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So how high should a character's characteristics be? Everyone has different ideas about this. I do not propose to give a number, at this point, maybe later. But I'll lay out some guidelines that I use, and encourage people to chime in with their own observations.

We are discussing characters created by point-distribution here: Randomly rolled characters can be astonishingly good, or pathetically bad, and people who want to insist on randomly rolling characters, all I can say is "more power to you".

My guidelines:

  1. You should have enough to points to create a favorite fictional character. There are few things more annoying to me than to be told that "you can't duplicate Captain Blood. He's a hero." Excuse me? Because I'm a player-character I'm supposed to settle for less native ability than some named book or movie character? 
  2. No NPC ever has more power than a player-character can have. It may take a lot of game time, but when I'm GM, your character has the potential to be just as powerful as Jar-Eel, or King Arthur, or Conan, or whomever are the game world's top heroes. That's an iron-clad rule of mine by the way: PC's are the game's heroes. Period.
  3. Characterics bought with points have variable cost based on the comparative game mechanics value. BRP does this: Some characteristics are 3 points for +1 for some, 1 point for +1 for others.

On a related note, Pathfinder offers several point distribution settings, so a GM can tailor his or her game to the power level they want. I like that idea, and hope RQ does something similar.

Thoughts and discussion anyone?

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I'm not generally too fond of point-buy as a chargen system. I feel it encourages min-maxing - all the stats will be just at the thresholds. But that's besides the point.

While I know, that players think they want to start with as powerful characters as possible, I have found, that everybody enjoys the game more, if the characters aren't allpowerful, and when there's room for improvement. In other words, I like to start out with pretty average characters, but ensure, that they get enough experience, so that they can reach the heroic measures they crave for.

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I kind of like the approach in the CoC 7 Quickstart: instead of point buy, everyone has (for example) the numbers 16, 15, 14, 13, 12, 11, 10 to allocate to his/her character's characteristics.  That way everyone has a specialty, and everyone has some average/weak points.  Since DEX and INT are more valuable, there's a temptation to put the 16 and 15 to one and the other, but maybe there's a further rule that if one of DEX and INT is higher than 13, the other has to be equal to or lower than 13.

There are also weighted point-buy systems that make buying the highest values non-linearly expensive, but allocating 7 numbers is fast, simple, and prevents someone from "cornering the market" on a few stats or making characters that are blandly awesome.

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Personally, I have never bothered balancing out characteristics - Trolls are bigger and stronger than Halflings, tough! That's life!

RuneQuest and all other similar systems have a Previous Experience system that is, by and large, independent of characteristics. Sure, some skills start higher or lower depending on characteristics, but the amount you add to the skills is the same, assuming all PCs are generated at the same level.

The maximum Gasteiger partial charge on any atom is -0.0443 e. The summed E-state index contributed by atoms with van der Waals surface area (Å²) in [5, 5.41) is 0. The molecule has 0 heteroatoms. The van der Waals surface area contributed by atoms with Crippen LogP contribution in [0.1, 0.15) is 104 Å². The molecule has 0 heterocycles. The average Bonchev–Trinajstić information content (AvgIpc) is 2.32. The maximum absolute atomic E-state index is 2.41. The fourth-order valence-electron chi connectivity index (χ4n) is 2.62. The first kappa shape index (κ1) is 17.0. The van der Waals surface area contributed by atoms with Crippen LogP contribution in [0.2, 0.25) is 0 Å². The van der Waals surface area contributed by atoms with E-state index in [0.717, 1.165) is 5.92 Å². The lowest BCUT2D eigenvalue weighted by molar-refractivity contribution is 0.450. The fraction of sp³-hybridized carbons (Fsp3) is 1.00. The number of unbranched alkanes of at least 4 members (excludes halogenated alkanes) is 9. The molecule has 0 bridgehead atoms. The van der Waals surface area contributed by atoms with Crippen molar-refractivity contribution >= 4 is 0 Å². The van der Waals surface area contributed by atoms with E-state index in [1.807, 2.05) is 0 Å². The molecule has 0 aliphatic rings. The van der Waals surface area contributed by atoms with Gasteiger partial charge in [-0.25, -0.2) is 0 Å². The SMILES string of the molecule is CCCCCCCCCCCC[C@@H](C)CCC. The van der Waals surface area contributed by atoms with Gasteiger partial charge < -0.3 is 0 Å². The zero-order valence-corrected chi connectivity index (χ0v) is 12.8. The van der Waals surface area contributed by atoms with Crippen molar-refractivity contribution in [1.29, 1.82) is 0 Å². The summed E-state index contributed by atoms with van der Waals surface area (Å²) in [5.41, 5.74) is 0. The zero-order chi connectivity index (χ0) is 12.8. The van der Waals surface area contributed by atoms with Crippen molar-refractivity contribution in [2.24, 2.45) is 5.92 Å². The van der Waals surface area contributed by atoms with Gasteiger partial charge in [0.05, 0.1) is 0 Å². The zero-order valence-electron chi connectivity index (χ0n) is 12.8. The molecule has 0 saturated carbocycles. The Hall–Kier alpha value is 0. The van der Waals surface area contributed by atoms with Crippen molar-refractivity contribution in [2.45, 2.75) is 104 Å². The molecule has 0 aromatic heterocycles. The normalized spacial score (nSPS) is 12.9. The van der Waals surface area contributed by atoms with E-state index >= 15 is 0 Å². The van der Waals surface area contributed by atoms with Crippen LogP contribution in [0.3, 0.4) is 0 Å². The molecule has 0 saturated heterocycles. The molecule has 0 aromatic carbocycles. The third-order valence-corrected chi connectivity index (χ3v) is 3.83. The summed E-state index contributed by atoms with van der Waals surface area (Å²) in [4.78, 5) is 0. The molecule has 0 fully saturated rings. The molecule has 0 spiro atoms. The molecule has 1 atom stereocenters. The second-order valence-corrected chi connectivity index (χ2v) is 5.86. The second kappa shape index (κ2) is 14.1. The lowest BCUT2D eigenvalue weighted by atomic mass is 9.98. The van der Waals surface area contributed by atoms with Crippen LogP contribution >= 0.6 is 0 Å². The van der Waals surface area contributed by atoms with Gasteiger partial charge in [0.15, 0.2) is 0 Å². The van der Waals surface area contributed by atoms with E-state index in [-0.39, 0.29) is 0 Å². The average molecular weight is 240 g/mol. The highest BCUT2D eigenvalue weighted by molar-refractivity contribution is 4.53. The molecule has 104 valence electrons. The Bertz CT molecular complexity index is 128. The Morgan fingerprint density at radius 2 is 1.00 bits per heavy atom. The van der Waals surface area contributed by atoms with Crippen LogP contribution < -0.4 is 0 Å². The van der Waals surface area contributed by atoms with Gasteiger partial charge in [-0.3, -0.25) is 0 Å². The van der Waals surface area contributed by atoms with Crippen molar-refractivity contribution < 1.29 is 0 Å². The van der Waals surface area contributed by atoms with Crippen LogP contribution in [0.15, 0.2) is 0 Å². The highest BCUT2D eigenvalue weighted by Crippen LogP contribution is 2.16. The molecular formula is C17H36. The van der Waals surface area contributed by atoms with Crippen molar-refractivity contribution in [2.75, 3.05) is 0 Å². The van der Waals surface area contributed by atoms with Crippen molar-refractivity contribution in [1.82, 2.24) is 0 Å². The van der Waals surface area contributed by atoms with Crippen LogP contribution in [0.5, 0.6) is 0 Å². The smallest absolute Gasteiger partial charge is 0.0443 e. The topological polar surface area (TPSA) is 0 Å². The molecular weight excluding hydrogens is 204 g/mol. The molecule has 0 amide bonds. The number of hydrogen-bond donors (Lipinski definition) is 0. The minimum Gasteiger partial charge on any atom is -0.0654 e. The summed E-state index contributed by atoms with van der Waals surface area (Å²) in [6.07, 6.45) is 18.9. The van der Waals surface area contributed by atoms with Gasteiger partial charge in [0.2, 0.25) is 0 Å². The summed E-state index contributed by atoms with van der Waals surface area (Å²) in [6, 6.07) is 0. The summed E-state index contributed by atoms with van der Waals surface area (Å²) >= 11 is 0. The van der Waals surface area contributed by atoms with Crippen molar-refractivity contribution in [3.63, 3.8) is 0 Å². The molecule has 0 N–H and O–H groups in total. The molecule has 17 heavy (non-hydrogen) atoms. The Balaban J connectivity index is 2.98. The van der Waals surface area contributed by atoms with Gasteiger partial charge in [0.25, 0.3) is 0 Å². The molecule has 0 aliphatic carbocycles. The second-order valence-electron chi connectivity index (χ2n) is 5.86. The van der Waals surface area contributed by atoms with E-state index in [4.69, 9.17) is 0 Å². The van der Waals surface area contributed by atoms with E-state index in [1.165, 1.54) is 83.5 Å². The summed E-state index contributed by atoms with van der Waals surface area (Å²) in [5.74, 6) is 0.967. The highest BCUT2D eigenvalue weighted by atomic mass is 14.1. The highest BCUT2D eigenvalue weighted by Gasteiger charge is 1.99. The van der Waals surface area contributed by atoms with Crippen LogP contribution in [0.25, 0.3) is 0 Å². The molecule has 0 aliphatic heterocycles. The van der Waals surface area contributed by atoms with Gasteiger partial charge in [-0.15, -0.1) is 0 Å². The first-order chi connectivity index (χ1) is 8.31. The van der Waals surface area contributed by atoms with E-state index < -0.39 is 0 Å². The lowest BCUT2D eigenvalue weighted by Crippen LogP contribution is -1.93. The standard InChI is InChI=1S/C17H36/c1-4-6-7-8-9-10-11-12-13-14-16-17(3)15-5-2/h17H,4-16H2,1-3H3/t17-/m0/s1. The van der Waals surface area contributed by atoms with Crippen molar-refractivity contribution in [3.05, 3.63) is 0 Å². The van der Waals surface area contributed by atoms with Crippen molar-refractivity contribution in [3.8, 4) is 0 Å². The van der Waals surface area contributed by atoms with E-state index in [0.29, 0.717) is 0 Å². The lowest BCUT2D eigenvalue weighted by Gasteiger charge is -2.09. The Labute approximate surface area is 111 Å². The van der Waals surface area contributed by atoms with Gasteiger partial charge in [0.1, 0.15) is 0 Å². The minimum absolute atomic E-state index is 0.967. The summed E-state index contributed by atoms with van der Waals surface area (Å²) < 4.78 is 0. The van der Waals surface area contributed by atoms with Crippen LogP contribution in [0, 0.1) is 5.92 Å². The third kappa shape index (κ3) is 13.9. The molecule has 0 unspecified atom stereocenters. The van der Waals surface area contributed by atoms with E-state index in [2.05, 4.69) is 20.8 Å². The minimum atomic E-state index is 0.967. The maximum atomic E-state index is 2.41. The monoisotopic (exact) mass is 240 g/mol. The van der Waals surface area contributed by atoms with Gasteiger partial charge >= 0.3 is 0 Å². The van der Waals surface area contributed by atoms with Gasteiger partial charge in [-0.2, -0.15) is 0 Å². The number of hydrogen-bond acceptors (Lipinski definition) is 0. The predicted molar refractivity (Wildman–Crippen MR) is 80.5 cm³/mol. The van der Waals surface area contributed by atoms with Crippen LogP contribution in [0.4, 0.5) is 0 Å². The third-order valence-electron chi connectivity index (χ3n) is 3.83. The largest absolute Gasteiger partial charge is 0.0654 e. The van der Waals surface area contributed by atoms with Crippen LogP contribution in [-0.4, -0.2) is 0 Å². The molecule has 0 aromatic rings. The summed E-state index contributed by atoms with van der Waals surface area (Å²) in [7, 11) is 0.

RQ/BRP/Similar Systems are more skill-based than stat-based anyway, especially as Mythras/Legend/RQ6 use skills rather than Characteristic x5% rolls. 

For a point-buy system it might be more problematic, but if you accept that different races get a different number of points to spend then it's OK. If you insist that all races have the same points to spend then you are creating massive problems, in my opinion.

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Honestly, you lost me at point one.

Imo, heroes are defined by what they do, not their stats.  Moreover, some might say that journey - from nothing to hero - is why they play; starting "heroic" feels like shortcut.

It used to be in rpgs that you rolled up characters (maybe using a bias system that gave you slightly-better-than-average numbers) and then just played the best character you could out of what you got.  After all, you have no choice IRL, right?

Now, gamers have gotten used to systems where their wish is catered to from moment one and while it's not my personal choice, it seems to be popular.

Frankly, I think you could have a campaign where all players start with absolutely average stats and still have a great time.

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10 hours ago, pachristian said:

So how high should a character's characteristics be?

High enough to fit the power level of your campaign? If the emphasis of your campaign is on larger-than-life heroes then find the characteristic generation system that's going to meet your needs.

Personally, I don't run those style of campaigns so I don't feel the need to emphasize high characteristics. Varying skill levels, yes, but not necessarily larger-than-life characteristics.

Quote

You should have enough to points to create a favorite fictional character. There are few things more annoying to me than to be told that "you can't duplicate Captain Blood. He's a hero." Excuse me? Because I'm a player-character I'm supposed to settle for less native ability than some named book or movie character? 

In this case, you need to look beyond mere characteristics and consider how many skill points you're going to provide - or how previous experience shapes the character's skills. Characteristics, alone, aren't going to paint the picture of how capable your hero is going to be. They're likely to have far less impact than they do in Pathfinder (a guess from me - I've never played Pathfinder).